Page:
Rafflesia arnoldii – Corpse Flower

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Scientific Name

Rafflesia arnoldii R. Br.

Common Names

Corpse Flower

Synonyms 

Rafflesia titan

Scientific Classification

Family: Rafflesiaceae
Genus: Rafflesia

Flower

Color: Reddish-brown
Bloom Time: Flowers can appear at any time, though blooms tend to be slightly more frequent between November and January

Description

Rafflesia arnoldii is a species of flowering plant noted for producing the largest individual flower on earth. The flower grows up to 3.3 feet (1 m) in diameter. Flowers emerge from very large, cabbage-like, maroon or magenta buds up to 12 inches (30 cm) wide. Despite being plants, they do not photosynthesize, have no roots, have no leaves, and don’t at all seem like plants. It can only be seen outside the host plant when it is ready to reproduce. Perhaps the only part that is identifiable as distinctly plant-like are the flowers, though even these are unusual since they attain massive proportions, have a reddish-brown coloration, and stink of rotting flesh. This scent attracts insects such as flies which then pollinate the rare plant.

Rafflesia arnoldii - Corpse Flower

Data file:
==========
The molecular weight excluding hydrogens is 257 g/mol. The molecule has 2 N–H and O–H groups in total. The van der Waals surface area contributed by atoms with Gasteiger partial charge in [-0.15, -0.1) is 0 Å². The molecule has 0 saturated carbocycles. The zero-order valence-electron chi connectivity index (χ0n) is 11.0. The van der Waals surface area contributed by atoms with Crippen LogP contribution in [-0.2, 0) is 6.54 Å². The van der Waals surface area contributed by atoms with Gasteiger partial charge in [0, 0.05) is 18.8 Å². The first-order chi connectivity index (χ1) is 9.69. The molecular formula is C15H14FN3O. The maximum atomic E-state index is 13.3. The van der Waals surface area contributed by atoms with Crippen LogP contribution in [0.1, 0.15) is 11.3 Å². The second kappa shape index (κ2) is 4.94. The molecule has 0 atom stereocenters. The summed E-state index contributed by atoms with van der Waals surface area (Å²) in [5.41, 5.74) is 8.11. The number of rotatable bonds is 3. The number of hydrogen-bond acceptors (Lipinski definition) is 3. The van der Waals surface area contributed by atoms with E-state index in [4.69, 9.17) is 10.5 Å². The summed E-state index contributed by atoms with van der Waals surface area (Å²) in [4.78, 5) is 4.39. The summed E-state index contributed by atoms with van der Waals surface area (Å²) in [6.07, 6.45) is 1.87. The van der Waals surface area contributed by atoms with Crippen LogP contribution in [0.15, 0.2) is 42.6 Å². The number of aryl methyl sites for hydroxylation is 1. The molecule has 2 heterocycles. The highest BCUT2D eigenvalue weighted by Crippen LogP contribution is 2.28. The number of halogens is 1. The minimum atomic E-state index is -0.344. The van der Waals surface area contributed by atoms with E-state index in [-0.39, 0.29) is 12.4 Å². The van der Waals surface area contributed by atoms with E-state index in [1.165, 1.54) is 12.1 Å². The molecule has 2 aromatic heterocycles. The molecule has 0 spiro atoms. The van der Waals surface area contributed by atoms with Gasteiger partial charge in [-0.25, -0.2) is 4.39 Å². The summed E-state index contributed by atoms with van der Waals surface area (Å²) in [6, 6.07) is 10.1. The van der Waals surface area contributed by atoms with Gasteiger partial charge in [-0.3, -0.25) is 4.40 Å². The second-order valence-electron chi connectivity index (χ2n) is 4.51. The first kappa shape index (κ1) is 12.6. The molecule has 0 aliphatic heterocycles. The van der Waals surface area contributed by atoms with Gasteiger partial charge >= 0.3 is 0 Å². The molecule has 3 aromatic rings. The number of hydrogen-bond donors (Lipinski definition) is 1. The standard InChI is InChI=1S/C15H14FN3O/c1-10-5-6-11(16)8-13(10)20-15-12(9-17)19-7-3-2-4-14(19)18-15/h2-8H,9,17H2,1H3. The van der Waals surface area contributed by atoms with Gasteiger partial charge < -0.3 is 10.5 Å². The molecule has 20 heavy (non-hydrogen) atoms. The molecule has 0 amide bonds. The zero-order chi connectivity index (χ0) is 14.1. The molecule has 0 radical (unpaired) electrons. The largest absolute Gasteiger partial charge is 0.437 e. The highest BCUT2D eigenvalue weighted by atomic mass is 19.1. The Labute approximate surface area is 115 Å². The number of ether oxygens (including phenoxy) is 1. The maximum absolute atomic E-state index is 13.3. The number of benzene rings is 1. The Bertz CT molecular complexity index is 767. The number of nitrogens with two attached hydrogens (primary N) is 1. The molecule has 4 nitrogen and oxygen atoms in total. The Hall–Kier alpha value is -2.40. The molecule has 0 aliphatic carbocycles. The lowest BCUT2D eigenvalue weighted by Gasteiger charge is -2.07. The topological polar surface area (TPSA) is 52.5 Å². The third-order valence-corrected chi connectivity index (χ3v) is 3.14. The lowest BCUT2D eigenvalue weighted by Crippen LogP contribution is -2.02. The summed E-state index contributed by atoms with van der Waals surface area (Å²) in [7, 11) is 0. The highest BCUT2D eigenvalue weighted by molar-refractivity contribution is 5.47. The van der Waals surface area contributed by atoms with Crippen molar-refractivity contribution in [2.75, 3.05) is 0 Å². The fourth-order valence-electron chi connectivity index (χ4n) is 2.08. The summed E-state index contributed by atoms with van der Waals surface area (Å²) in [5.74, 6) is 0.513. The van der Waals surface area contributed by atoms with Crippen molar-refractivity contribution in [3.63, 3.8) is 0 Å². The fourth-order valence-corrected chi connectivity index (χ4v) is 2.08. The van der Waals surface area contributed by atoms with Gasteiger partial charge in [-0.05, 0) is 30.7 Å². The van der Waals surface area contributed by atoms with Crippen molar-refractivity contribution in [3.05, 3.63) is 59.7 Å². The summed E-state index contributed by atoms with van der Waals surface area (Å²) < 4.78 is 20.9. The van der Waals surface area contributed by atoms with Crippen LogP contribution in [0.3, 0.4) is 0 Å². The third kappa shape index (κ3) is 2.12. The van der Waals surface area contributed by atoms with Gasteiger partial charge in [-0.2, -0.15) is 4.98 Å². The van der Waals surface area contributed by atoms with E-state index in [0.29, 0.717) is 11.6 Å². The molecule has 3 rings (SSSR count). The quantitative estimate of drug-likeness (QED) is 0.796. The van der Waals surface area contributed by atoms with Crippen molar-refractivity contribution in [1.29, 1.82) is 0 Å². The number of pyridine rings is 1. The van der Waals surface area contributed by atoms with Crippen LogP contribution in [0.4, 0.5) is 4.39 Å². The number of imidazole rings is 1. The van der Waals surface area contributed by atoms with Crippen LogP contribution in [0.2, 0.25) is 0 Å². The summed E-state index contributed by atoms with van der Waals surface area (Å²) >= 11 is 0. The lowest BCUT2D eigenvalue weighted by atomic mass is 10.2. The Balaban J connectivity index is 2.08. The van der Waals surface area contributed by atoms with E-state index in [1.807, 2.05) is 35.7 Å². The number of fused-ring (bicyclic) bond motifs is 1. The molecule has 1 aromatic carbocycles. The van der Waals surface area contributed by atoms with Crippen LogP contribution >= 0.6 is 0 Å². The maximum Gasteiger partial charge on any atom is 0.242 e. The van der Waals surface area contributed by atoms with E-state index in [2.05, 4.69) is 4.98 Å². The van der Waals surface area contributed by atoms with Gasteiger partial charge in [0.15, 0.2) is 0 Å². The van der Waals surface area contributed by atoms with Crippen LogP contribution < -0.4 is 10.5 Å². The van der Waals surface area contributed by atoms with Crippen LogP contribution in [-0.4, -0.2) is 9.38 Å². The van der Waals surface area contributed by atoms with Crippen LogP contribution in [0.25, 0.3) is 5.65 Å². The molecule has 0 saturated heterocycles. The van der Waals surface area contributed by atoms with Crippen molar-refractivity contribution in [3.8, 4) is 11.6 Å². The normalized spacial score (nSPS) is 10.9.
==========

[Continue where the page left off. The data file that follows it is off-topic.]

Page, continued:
Photo via lazypenguins.com

How to Grow and Care

The Rafflesia is in serious danger of extinction as the rain forest is burned and cleared for crop production and urban growth. The buds are also harvested and sold because locals believe they have medicinal properties if consumed. The plant has never been cultivated in captivity and it only grows on the tetrastigma vine, so its survival is seriously threatened.

Pollination is rare because most locations contain only male flowers or female flowers. In order for pollination to occur, the fly must land on the male flower and then take the pollen to the female flower. If pollination occurs, the flower produces a globular, smooth-skinned fruit measuring up to 5 inches (13 cm) in diameter. It contains thousands of seeds. Birds and squirrels enjoy eating the fruit and help to spread the Rafflesia seeds through their eliminations… – See more at: Rafflesia: The World’s Largest Bloom.

Origin

It is endemic to the rainforests of Sumatra and possibly Borneo.

Links

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